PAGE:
Natural England takes action against the felling of Teme River trees

A landowner is to restore a stretch of the River Teme in Herefordshire after removing trees and bank vegetation without permission.

Anglers reported the work to Natural England in August this year and the government body launched an investigation.

See also: Farmer pleads guilty to damaging Lugg River

Environmental campaign group Fish Legal has raised concerns about the works, which fishermen say involved the use of heavy machinery to clear trees and vegetation from a stretch of the river.

The river runs through northern Herefordshire for part of its length and is protected as a Site of Special Scientific Interest.

A Fish Legal spokesperson said: “Mature trees that have been felled will take decades to recover and will no longer provide bank stability, habitat and shade for all manner of aquatic species.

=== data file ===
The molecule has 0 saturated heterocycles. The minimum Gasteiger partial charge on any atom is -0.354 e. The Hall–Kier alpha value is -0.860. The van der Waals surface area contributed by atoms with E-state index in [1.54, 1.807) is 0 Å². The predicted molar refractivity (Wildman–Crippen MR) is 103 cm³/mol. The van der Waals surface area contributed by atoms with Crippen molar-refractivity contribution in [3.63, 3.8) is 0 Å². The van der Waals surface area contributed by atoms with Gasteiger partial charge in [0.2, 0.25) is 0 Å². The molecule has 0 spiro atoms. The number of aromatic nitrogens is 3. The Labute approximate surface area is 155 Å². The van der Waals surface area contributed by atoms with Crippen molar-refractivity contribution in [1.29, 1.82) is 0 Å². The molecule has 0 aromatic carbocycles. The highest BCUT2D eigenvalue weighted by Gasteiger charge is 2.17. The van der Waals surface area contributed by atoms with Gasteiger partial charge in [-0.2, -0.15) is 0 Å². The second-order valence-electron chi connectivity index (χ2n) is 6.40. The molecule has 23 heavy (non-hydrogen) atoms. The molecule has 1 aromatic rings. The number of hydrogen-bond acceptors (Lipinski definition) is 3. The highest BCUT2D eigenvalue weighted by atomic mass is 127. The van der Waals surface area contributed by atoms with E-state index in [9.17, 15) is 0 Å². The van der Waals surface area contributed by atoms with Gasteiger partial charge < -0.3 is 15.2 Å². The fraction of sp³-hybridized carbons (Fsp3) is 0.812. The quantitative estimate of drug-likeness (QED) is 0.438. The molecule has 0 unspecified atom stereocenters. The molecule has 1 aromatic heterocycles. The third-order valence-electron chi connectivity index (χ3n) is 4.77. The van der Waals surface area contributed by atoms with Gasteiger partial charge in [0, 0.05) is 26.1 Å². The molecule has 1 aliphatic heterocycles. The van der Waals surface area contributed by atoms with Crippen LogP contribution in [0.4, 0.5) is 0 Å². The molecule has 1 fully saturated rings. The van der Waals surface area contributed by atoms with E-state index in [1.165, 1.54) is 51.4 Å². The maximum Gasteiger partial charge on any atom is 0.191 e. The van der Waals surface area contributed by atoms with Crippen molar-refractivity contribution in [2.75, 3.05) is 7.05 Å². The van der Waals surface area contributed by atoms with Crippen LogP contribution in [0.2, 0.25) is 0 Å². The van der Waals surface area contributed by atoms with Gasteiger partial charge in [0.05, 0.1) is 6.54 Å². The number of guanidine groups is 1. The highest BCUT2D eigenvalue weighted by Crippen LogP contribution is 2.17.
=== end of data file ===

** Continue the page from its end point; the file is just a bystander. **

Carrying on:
“Like most British rivers, the Teme is in a precarious state. Any work on the bank must be carried out sensitively and be fully approved by Natural England and the Environment Agency.

Natural England confirmed that the work had been carried out without permission and that it was taking action against the landowner.

A spokesperson for Natural England said: “Natural England is aware of the unauthorized work on the River Teme and is working with the landowner to agree and implement a comprehensive restoration plan for the area that has been damaged.

“The owner has acknowledged that the work was not consented to and says he will do the necessary restoration, which is already underway.”

Lugg River

Earlier this year, Herefordshire farmer John Price pleaded guilty to damaging the protected River Lugg after a high-profile investigation by Natural England and the Environment Agency into unauthorized maintenance work from the river.

Mr Price, who owns land on either side of the protected river, admitted to several offenses committed between 1 and 30 November 2020 which were contrary to the Wildlife and Countryside Act 1981 and the Wildlife Regulations environmental permits.

These included altering shorelines, using vehicles to damage riparian habitats or disturb species of interest, without prior consent.

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